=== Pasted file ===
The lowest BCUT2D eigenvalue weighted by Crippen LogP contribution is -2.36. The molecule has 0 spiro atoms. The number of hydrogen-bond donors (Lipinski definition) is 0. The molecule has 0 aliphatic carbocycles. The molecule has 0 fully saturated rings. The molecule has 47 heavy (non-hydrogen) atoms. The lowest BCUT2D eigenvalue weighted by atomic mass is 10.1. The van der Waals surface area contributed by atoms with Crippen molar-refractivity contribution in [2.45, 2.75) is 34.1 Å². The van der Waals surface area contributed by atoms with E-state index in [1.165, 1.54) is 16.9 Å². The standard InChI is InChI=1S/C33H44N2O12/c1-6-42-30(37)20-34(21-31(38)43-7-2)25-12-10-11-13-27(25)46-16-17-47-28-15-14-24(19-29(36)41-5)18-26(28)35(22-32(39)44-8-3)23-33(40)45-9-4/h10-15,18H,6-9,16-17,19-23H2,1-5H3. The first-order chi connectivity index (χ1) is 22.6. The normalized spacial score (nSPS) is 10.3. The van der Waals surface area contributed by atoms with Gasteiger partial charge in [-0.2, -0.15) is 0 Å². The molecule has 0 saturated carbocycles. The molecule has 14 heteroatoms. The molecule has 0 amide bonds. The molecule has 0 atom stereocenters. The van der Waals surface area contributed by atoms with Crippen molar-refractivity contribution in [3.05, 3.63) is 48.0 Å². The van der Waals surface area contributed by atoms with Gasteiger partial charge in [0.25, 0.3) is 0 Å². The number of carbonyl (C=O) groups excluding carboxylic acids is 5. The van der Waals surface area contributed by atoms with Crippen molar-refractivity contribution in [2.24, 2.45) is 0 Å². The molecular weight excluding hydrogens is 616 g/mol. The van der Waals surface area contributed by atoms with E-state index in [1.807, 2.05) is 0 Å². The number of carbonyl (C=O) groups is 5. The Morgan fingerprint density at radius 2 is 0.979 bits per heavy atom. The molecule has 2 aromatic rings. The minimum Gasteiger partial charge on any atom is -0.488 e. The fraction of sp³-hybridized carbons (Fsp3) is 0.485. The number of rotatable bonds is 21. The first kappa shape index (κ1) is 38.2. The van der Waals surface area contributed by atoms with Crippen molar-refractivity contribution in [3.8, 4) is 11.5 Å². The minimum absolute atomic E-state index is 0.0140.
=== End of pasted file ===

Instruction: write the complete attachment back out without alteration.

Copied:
The lowest BCUT2D eigenvalue weighted by Crippen LogP contribution is -2.36. The molecule has 0 spiro atoms. The number of hydrogen-bond donors (Lipinski definition) is 0. The molecule has 0 aliphatic carbocycles. The molecule has 0 fully saturated rings. The molecule has 47 heavy (non-hydrogen) atoms. The lowest BCUT2D eigenvalue weighted by atomic mass is 10.1. The van der Waals surface area contributed by atoms with Crippen molar-refractivity contribution in [2.45, 2.75) is 34.1 Å². The van der Waals surface area contributed by atoms with E-state index in [1.165, 1.54) is 16.9 Å². The standard InChI is InChI=1S/C33H44N2O12/c1-6-42-30(37)20-34(21-31(38)43-7-2)25-12-10-11-13-27(25)46-16-17-47-28-15-14-24(19-29(36)41-5)18-26(28)35(22-32(39)44-8-3)23-33(40)45-9-4/h10-15,18H,6-9,16-17,19-23H2,1-5H3. The first-order chi connectivity index (χ1) is 22.6. The normalized spacial score (nSPS) is 10.3. The van der Waals surface area contributed by atoms with Gasteiger partial charge in [-0.2, -0.15) is 0 Å². The molecule has 0 saturated carbocycles. The molecule has 14 heteroatoms. The molecule has 0 amide bonds. The molecule has 0 atom stereocenters. The van der Waals surface area contributed by atoms with Crippen molar-refractivity contribution in [3.05, 3.63) is 48.0 Å². The van der Waals surface area contributed by atoms with Gasteiger partial charge in [0.25, 0.3) is 0 Å². The number of carbonyl (C=O) groups excluding carboxylic acids is 5. The van der Waals surface area contributed by atoms with Crippen molar-refractivity contribution in [2.24, 2.45) is 0 Å². The molecular weight excluding hydrogens is 616 g/mol. The van der Waals surface area contributed by atoms with E-state index in [1.807, 2.05) is 0 Å². The number of carbonyl (C=O) groups is 5. The Morgan fingerprint density at radius 2 is 0.979 bits per heavy atom. The molecule has 2 aromatic rings. The minimum Gasteiger partial charge on any atom is -0.488 e. The fraction of sp³-hybridized carbons (Fsp3) is 0.485. The number of rotatable bonds is 21. The first kappa shape index (κ1) is 38.2. The van der Waals surface area contributed by atoms with Crippen molar-refractivity contribution in [3.8, 4) is 11.5 Å². The minimum absolute atomic E-state index is 0.0140.